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Factored/Simplified Expressions

You take an expression, find all its factors, write it out as a product of factors, you get the factored form.

You expand all the product, then you get the simplified form.



\(x^2+2x-15\qquad \text{This is}\color{blue}{\text{ simplified}}\color{black}\text{.}\\ (x+5)(x-3)\qquad \text{This is}\color{magenta}{\text{ factored}}\color{black}\text{.}\\\)


Removable discontinuity

This usually only happens when the given function is rational.

1. Find the G.C.D. of the numerator and the denominator.

2. Set the G.C.D. to 0

3. The roots of the equation in step 2 is where the removable discontinuity occurs.


Find the removable discontinuity(discontinuities) of the function \(f(x) = \dfrac{\dfrac{1}{4}x^2-x+1}{x^2-4}\).


\(f(x)\\ =\dfrac{\dfrac{1}{4}x^2-x+1}{x^2-4}\\ =\dfrac{\dfrac{1}{4}(x^2-4x+4)}{(x-2)(x+2)}\\ =\dfrac{\dfrac{1}{4}(x-2)^2}{(x-2)(x+2)}\\ =\dfrac{(x-2)^2}{4(x-2)(x+2)}\)

GCD of numerator and denominator is (x-2). <- Set this to 0.

x - 2 = 0

x = 2

The removable discontinuity of this function occurs at x = 2.


Vertical asymptotes and horizontal asymptotes

Vertical asymptotes occurs at (unremovable) discontinuities.

Horizontal asymptotes is just a horizontal line which the function approaches when x reaches positive or negative infinity.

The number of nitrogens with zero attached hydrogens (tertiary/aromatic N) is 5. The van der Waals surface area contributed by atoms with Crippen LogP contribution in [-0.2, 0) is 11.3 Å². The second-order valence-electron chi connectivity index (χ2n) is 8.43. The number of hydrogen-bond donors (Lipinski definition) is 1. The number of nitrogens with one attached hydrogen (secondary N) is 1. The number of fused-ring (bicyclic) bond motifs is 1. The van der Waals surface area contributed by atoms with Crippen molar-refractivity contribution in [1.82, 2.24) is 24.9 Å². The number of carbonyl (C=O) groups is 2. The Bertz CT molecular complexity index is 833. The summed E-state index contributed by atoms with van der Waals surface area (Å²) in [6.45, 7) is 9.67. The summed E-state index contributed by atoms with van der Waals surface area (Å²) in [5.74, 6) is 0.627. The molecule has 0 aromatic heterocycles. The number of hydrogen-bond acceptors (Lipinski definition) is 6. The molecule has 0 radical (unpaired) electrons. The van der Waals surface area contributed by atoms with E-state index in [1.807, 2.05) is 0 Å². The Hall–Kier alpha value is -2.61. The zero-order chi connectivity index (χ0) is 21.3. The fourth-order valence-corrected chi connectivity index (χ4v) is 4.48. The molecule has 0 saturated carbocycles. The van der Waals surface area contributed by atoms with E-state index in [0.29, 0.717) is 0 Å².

How to find...

Vertical asymptotes? Find all the discontinuities, exclude the removable ones and the "broken" points(like this one below, at x = 1.)

Horizontal asymptotes? That's a calculus thing. If you want to do it the algebra way, you can substitute larger and larger numbers into the function and see if the function reaches a value eventually, and then repeat with negative numbers.



Find all the horizontal and vertical asymptotes of the function y = 1/x.



Let's find the horizontal asymptotes first. If you substitute large numbers, you will find that it approaches 0 eventually. Same for negative numbers. So the only horizontal asymptote, in this case, is y = 0.


The function has a discontinuity at x = 0, and it is not removable. So vertical asymptote is at x = 0.


Domain and range

Domain is the set of possible inputs of the function.

Range is the set of possible outputs of the function.



Find the domain and range of the function \(f(x) = \dfrac{1}{\sqrt{x-5}}\).



This requires some kind of sense of mathematics. Firstly, the denominator can't be 0, or it will give infinity. So we have \(\sqrt{x-5} \neq 0 \implies x - 5 \neq 0\).

Also, \(\sqrt{ }\) can't take negative numbers as input. So \(x - 5 \geq 0\). But actually as the denominator can't be 0, x - 5 can't be 0. So \(x - 5 > 0\implies x > 5\).


So the domain of the function \(\text{D}\{ f(x)\} \) is \((5,\infty)\).


Now let's consider the output of the function. \(\sqrt{ }\) only gives out nonnegative numbers(0 and positive numbers if you don't know what are nonnegative numbers), So \(\sqrt{x-5} \ge 0 \implies f(x) = \dfrac{1}{\sqrt{x-5}} \le \infty\), which doesn't make any sense. But \(f(x) = \dfrac{1}{\text{a nonnegative number}}\), considering that, we get the range of f(x) as the set of all positive real numbers.

\(\text{R}\{f(x)\} \) is \((0,\infty)\).


P.S.: How do I know these without knowing all the terminologies? Google it ( ͡° ͜ʖ ͡°).

20.04.2019 18:26